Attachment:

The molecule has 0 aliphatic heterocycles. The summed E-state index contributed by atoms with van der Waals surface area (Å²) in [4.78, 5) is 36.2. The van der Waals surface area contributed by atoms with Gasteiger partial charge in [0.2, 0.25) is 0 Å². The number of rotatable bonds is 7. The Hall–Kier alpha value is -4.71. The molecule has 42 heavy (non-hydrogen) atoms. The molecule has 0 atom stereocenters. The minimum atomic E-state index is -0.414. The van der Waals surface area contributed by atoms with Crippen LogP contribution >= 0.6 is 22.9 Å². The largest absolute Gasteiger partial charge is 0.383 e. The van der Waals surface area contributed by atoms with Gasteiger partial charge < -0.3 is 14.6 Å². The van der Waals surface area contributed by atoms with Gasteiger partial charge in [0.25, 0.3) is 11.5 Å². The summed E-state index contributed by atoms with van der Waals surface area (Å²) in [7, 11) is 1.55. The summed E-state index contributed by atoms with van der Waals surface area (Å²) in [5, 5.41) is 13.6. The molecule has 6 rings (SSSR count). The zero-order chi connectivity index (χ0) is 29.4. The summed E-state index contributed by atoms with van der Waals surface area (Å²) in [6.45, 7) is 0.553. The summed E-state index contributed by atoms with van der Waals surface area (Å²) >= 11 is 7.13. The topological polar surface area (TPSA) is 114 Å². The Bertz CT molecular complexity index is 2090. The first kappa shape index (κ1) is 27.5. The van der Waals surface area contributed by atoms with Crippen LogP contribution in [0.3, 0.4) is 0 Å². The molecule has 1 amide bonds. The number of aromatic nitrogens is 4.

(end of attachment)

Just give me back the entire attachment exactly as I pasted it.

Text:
The molecule has 0 aliphatic heterocycles. The summed E-state index contributed by atoms with van der Waals surface area (Å²) in [4.78, 5) is 36.2. The van der Waals surface area contributed by atoms with Gasteiger partial charge in [0.2, 0.25) is 0 Å². The number of rotatable bonds is 7. The Hall–Kier alpha value is -4.71. The molecule has 42 heavy (non-hydrogen) atoms. The molecule has 0 atom stereocenters. The minimum atomic E-state index is -0.414. The van der Waals surface area contributed by atoms with Crippen LogP contribution >= 0.6 is 22.9 Å². The largest absolute Gasteiger partial charge is 0.383 e. The van der Waals surface area contributed by atoms with Gasteiger partial charge < -0.3 is 14.6 Å². The van der Waals surface area contributed by atoms with Gasteiger partial charge in [0.25, 0.3) is 11.5 Å². The summed E-state index contributed by atoms with van der Waals surface area (Å²) in [7, 11) is 1.55. The summed E-state index contributed by atoms with van der Waals surface area (Å²) in [5, 5.41) is 13.6. The molecule has 6 rings (SSSR count). The zero-order chi connectivity index (χ0) is 29.4. The summed E-state index contributed by atoms with van der Waals surface area (Å²) in [6.45, 7) is 0.553. The summed E-state index contributed by atoms with van der Waals surface area (Å²) >= 11 is 7.13. The topological polar surface area (TPSA) is 114 Å². The Bertz CT molecular complexity index is 2090. The first kappa shape index (κ1) is 27.5. The van der Waals surface area contributed by atoms with Crippen LogP contribution in [0.3, 0.4) is 0 Å². The molecule has 1 amide bonds. The number of aromatic nitrogens is 4.